April 6, 2017 | 2:32 PM GMT+0800 Last Edit: April 6, 2017
The National Privacy Commission (NPC) has called on Data Protection Officers (DPOs) in the public sector to get proactive in conducting their duty as watchdogs and advocates of the data privacy rights of Filipinos from within their respective organizations.
Speaking to government data protection professionals on Wednesday at DPO1: The 1st Data Protection Officers’ Assembly, Privacy Commissioner and Chairman Raymund Enriquez Liboro harped on the critical role of DPOs in government in safeguarding the individual’s fundamental right to data privacy, calling it an extension of the government’s mandate to protect its citizens.
“[For] the government to really do its job of protecting the people, it must also protect the people’s data. And that’s exactly why we are here today at DPO1 — to get the government’s acts together in providing data protection. Being at the forefront of personal data protection, it is incumbent upon you as government DPOs, and the NPC, to get our acts together. Just like what it says in a famous 70’s slogan, Kung ‘di tayo kikilos, sino ang kikilos? Kung ‘di ngayon, kailan pa? (If we won’t act, then who else will? If not now, when?)” Liboro told the event participants.
DPOs from over two hundred government agencies have gathered at the Land Bank Plaza in Malate, Manila for the half-day event, which is the first in a series of DPO assemblies organized by the NPC. To help DPOs quickly build proficiency in marshaling the compliance of their respective organizations, the NPC has provided them with an easy-to-follow template called the Data Privacy Accountability and Compliance Framework. Designed to assist new DPOs easily gain on-the-job proficiency, the framework recommends a programmed series of activities within a 30, 60 and 90-day period. If fully implemented, Liboro said the framework could facilitate an organization’s compliance within three months.
Commissioner Liboro said data protection is everyone’s business, but for DPOs it is a crucial responsibility. In defending people’s data privacy, DPOs are expected to fight physical, technical and organizational threats to data security. Some of the things to watch out for by the government DPO are security threats related to employee negligence, bring your own device (BYOD), phishing, and spyware.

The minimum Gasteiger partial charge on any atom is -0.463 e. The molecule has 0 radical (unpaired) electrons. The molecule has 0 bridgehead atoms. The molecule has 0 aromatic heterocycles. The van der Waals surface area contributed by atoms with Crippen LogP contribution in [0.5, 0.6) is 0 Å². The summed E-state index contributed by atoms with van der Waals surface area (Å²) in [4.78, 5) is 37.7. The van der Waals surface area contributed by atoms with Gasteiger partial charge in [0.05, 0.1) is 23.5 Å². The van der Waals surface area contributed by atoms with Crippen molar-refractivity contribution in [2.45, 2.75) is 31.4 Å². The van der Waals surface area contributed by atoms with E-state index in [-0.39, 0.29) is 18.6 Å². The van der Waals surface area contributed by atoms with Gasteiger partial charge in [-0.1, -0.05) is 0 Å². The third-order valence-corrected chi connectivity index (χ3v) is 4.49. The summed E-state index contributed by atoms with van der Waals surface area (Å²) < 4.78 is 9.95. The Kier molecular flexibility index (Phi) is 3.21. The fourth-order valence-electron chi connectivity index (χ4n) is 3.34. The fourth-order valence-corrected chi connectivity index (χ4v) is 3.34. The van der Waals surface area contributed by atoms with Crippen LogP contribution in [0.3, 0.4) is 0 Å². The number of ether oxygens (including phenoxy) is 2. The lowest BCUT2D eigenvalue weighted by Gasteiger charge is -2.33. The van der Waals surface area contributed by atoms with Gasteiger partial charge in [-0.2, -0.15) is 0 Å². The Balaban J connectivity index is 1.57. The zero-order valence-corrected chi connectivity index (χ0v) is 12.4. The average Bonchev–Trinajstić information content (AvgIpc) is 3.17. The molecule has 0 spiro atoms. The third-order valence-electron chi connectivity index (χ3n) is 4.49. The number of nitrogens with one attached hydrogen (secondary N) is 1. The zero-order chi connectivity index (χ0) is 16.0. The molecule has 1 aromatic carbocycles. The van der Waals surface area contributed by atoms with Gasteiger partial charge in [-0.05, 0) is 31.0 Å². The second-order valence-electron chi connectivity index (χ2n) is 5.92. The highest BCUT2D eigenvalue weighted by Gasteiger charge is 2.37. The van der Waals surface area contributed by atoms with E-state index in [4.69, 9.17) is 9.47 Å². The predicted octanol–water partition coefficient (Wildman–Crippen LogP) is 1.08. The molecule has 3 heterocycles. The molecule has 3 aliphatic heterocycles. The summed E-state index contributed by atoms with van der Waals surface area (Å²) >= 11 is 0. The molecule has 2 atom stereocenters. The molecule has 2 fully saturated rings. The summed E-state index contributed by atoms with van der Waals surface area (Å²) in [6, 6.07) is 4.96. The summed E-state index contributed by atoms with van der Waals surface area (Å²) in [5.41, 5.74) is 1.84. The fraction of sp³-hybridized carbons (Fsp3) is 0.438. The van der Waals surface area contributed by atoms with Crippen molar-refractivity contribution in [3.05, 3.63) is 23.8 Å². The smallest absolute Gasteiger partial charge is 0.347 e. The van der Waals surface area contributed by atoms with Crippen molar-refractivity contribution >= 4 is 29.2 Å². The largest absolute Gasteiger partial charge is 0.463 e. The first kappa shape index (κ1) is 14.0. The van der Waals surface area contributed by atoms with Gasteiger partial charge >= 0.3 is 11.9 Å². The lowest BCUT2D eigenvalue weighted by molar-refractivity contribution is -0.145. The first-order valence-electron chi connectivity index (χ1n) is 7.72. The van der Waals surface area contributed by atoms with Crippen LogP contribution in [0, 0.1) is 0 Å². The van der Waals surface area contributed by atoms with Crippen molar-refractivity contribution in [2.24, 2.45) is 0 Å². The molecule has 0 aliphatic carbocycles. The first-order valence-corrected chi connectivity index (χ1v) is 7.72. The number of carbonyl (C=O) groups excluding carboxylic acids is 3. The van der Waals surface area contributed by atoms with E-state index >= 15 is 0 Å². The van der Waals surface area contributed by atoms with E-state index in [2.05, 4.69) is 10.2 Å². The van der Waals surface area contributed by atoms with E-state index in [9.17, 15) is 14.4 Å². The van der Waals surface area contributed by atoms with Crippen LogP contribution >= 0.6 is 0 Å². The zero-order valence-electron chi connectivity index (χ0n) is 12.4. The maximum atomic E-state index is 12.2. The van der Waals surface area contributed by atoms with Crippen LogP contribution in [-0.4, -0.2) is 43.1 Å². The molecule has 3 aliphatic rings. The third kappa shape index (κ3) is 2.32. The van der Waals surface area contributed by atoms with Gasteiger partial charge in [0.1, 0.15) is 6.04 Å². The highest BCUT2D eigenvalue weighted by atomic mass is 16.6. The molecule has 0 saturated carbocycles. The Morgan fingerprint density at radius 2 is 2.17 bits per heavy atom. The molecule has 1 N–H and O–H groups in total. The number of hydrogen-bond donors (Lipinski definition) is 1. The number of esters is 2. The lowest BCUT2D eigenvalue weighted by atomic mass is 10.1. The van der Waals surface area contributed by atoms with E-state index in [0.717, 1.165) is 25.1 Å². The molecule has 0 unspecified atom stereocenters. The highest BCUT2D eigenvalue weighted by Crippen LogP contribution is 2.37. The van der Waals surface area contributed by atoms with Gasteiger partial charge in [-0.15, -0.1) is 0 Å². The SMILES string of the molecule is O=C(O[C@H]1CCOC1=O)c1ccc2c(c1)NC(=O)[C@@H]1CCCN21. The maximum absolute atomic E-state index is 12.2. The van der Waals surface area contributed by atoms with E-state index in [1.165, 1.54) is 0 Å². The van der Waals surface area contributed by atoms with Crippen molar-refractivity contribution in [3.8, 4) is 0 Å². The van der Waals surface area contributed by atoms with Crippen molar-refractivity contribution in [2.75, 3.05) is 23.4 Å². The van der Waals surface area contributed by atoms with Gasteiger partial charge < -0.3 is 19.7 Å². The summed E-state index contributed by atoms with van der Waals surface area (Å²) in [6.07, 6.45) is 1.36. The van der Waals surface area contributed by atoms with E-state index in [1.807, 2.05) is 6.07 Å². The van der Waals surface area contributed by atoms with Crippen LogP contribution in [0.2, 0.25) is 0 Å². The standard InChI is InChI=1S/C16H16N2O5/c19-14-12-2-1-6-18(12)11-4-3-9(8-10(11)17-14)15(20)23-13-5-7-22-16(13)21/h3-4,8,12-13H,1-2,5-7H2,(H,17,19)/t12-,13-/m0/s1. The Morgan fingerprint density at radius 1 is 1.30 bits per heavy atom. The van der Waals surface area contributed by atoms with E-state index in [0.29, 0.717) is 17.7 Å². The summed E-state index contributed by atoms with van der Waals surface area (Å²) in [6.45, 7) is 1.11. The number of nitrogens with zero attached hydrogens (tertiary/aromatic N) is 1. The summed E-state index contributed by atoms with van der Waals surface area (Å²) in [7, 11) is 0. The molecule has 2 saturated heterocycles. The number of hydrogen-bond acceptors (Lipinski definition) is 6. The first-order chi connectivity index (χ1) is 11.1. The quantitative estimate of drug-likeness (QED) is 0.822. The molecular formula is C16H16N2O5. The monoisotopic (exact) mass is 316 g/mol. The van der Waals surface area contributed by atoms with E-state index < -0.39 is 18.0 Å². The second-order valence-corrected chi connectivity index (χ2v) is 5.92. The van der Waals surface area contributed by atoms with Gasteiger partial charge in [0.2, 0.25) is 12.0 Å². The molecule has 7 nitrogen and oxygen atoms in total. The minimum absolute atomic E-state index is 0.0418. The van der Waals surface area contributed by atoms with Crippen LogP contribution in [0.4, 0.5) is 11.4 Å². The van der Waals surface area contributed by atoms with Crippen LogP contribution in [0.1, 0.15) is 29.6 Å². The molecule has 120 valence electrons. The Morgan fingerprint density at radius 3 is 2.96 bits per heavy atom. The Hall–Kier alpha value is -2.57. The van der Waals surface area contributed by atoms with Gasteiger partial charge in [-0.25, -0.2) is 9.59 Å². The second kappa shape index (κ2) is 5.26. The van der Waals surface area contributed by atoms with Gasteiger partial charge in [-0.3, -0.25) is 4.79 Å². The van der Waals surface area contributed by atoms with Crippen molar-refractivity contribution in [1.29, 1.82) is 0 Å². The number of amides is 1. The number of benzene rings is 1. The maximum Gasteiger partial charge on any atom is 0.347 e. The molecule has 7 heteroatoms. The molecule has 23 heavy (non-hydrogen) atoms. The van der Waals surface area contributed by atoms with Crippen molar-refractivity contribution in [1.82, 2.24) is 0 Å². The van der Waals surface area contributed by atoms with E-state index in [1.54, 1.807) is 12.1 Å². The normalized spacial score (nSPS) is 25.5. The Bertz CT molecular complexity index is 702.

“In functioning as protector of people’s data, the DPO becomes an enabler of privacy rights. By your collective efforts, it is you DPOs, who make data protection a practical, day-to-day reality inside each of your organizations, on the ground-level,” Liboro told the DPO1 participants.
Tailor-fitted to the unique needs of government DPOs, the event is designed to provide them with access to self-learning resources, DPO1 compliance tool kit, and the DPO1 web forum, among others.
During the event, the agency also launched its website, which caters not just to DPOs but to the general public, especially those who want to learn more about their data privacy rights and file complaints.
Through the series of DPO assemblies, the NPC wants to professionalize the DPO practice in the country to world-class standards. Since data protection issues vary across sectors and industries, however, the Commission decided on a targeted communication approach. After DPO1, the NPC shall prepare for the next round of DPO meets for other sectors such as banking and financial institutions, BPOs, academic institutions, and health care services.
About The Commission: The NPC is a regulatory and quasi-judicial body established in March 2016 by virtue of RA 10173, otherwise known as the Data Privacy Act of 2012. Headed by one commissioner and two deputy commissioners, the agency is mandated to uphold the right to data privacy and ensure the free flow of information, with a view to promoting economic growth and innovation.